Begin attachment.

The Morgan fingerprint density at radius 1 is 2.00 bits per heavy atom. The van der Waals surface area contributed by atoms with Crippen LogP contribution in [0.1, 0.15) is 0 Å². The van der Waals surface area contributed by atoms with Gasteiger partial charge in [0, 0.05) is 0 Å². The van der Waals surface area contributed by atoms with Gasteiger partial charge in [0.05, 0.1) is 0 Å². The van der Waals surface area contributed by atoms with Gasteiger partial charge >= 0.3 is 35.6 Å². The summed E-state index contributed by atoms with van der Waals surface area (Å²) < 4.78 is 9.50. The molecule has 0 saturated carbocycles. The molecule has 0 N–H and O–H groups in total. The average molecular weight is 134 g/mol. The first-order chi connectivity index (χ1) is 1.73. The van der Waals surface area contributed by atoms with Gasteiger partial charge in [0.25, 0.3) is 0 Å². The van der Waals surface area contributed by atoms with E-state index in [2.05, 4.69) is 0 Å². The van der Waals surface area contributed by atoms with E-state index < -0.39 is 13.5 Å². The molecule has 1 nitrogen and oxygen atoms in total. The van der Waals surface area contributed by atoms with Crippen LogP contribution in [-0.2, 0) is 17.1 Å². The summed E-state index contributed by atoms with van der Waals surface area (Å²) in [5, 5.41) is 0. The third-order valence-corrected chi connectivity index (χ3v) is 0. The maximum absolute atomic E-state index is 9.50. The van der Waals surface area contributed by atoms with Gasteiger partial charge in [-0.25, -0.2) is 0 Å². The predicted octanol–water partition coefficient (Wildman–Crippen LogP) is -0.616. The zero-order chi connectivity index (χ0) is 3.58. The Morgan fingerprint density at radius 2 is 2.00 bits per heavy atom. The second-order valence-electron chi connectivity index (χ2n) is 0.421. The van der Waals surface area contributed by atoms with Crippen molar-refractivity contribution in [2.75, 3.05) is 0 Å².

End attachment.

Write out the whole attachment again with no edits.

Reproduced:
The Morgan fingerprint density at radius 1 is 2.00 bits per heavy atom. The van der Waals surface area contributed by atoms with Crippen LogP contribution in [0.1, 0.15) is 0 Å². The van der Waals surface area contributed by atoms with Gasteiger partial charge in [0, 0.05) is 0 Å². The van der Waals surface area contributed by atoms with Gasteiger partial charge in [0.05, 0.1) is 0 Å². The van der Waals surface area contributed by atoms with Gasteiger partial charge >= 0.3 is 35.6 Å². The summed E-state index contributed by atoms with van der Waals surface area (Å²) < 4.78 is 9.50. The molecule has 0 saturated carbocycles. The molecule has 0 N–H and O–H groups in total. The average molecular weight is 134 g/mol. The first-order chi connectivity index (χ1) is 1.73. The van der Waals surface area contributed by atoms with Gasteiger partial charge in [0.25, 0.3) is 0 Å². The van der Waals surface area contributed by atoms with E-state index in [2.05, 4.69) is 0 Å². The van der Waals surface area contributed by atoms with E-state index < -0.39 is 13.5 Å². The molecule has 1 nitrogen and oxygen atoms in total. The van der Waals surface area contributed by atoms with Crippen LogP contribution in [-0.2, 0) is 17.1 Å². The summed E-state index contributed by atoms with van der Waals surface area (Å²) in [5, 5.41) is 0. The third-order valence-corrected chi connectivity index (χ3v) is 0. The maximum absolute atomic E-state index is 9.50. The van der Waals surface area contributed by atoms with Gasteiger partial charge in [-0.25, -0.2) is 0 Å². The predicted octanol–water partition coefficient (Wildman–Crippen LogP) is -0.616. The zero-order chi connectivity index (χ0) is 3.58. The Morgan fingerprint density at radius 2 is 2.00 bits per heavy atom. The second-order valence-electron chi connectivity index (χ2n) is 0.421. The van der Waals surface area contributed by atoms with Crippen molar-refractivity contribution in [2.75, 3.05) is 0 Å².